We know that iron(II,III) oxide has the formula $\ce{Fe3O4}$ which is a combination of iron(II) oxide and iron(III) oxide with formulas $\ce{FeO}$ and $\ce{Fe2O3}$ respectively.

So why isn't this the case in $\ce{Pb3O4}$? Why can't we call it lead(II,III) oxide just like the iron example?

On the other hand, lead(II,IV) oxide should have the formula $\ce{Pb2O3}$ which is the same with lead(III) oxide.

Lead(II)oxide: $\ce{PbO}$ and lead(IV) oxide: $\ce{PbO2}$.

  • 5
    $\begingroup$ Because lead (III) is not a thing. $\endgroup$ Mar 17, 2022 at 14:54
  • $\begingroup$ @IvanNeretin According to Wikipedia, the oxidation states of lead are $−4, −2, −1, +1, +2, +3$, and $+4$; with $+2$ and $+4$ being dominant. $\endgroup$ Mar 17, 2022 at 14:58
  • $\begingroup$ These are not combinations of 2 oxides, but they are rather single oxides where metal atoms alternate their oxidation numbers ( II,III for Fe, II,IV for Pb ), often not exactly in stoichiometric ratios of small integers. This can be determined from X-ray crystallographic analysis. $\ce{Pb3O4}$ is AFAIK actually $\ce{Pb2[PbO4]}$ $\endgroup$
    – Poutnik
    Mar 17, 2022 at 14:59
  • 4
    $\begingroup$ The name of both cases is based on what is known, not what is liked. // Chemistry SE site strongly recommends plain text titles for index/search reasons and due possible displaying issues in question lists. $\endgroup$
    – Poutnik
    Mar 17, 2022 at 15:10
  • 2
    $\begingroup$ lead(II,IV) oxide should have the formula Pb2O3 It would be true if Pb(II)/Pb(IV) ratio were 1:1, but it is 2:1. There is $\ce{Pb2^{II}Pb^{IV}O4}$ versus $\ce{Fe^{II}Fe2^{III}O4}$ $\endgroup$
    – Poutnik
    Mar 17, 2022 at 15:19

2 Answers 2


@Poutnik gave us the Wikipedia link which basically contains the answer:

Lead tetroxide ("red lead"), a mixed oxide with formula $\ce{Pb3O4}$, may be thought of as lead(II) ortho-plumbate(IV), $\ce{[Pb^2+]2[PbO4]^4−}$. Lead sesquioxide, $\ce{Pb2O3}$, is also known, and has the structure lead(II) meta-plumbate(IV), $\ce{[Pb^{2+}][PbO3]^2−}$.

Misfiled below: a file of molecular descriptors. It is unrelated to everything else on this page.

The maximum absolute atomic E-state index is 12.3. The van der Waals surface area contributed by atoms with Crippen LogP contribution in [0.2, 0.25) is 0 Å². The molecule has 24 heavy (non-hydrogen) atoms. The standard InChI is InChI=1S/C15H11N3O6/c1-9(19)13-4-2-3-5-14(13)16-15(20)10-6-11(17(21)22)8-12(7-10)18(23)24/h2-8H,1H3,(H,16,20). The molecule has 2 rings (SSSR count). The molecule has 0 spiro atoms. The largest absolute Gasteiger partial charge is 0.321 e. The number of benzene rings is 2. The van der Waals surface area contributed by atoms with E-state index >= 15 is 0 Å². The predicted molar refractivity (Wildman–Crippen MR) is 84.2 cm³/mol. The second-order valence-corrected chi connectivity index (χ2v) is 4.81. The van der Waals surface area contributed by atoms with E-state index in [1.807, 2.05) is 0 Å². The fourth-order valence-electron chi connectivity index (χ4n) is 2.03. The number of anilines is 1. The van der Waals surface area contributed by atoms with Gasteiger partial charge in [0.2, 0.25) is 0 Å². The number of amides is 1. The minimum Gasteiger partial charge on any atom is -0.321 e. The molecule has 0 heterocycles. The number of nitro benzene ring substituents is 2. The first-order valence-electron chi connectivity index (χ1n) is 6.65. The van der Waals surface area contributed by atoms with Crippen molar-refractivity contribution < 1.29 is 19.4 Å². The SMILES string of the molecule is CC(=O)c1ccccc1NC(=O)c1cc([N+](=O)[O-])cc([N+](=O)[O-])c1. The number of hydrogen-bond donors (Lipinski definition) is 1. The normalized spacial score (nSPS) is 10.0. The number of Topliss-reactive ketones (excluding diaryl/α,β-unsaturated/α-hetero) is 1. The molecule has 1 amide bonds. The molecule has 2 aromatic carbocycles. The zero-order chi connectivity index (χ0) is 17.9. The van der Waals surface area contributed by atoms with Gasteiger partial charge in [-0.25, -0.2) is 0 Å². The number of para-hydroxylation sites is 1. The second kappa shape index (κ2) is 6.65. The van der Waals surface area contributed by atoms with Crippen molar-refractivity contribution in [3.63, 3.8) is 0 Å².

Since $\ce{Pb3O4}$ contains $\ce{Pb(II)}$ and $\ce{Pb(IV)}$, it is lead(II,IV) oxide. Magnetite is actually $\ce{[Fe^{2+}][(Fe^{3+})2O4]}$, so it is iron(II,III) oxide.


Both crystal structure and periodic characteristics favor the formulation $\ce{Pb^{II}_2Pb^{IV}O4}$.

Below is a picture of the crystal structure from Wikipedia.

enter image description here


This structure has at least two features that would be consistent with a lead(II,IV) identification:

  1. One third of the lead atoms have higher coordination number (six) to the electronegative oxygen and the rest have lower coordination number (two). The more highly coordinated lead atoms would naturally fit with a higher oxidation state, and $\ce{Pb^{II}_2Pb^{IV}O4}$ fits with the ratio of high to low coordinate lead atoms.

  2. The six-coordinate lead atoms noted above have the same coordination as they do in the pure lead (IV) oxide $\ce{PbO2}$. Note the contrast here with iron, where six-coordination is typical for oxidation states +2 and +3.

In addition, $p$-block elements — unlike transition metals — strongly favor paired-electron structures, which means even-$Z$ elements favor even oxidation states and odd-$Z$ elements favor odd ones. Where the oxidation state has the "wrong" parity it's usually accompanied by homonuclear bonding which allows the electrons to be paired without being polarized (like peroxides with their oxygen-oxygen bond or lead(III) in $\ce{(CH3)3Pb–Pb(CH3)3}$). No such homonuclear bonding is evident in $\ce{Pb3O4}$, so the lead atoms ($Z=82$) would be assigned even oxidation states to fit the general trend.


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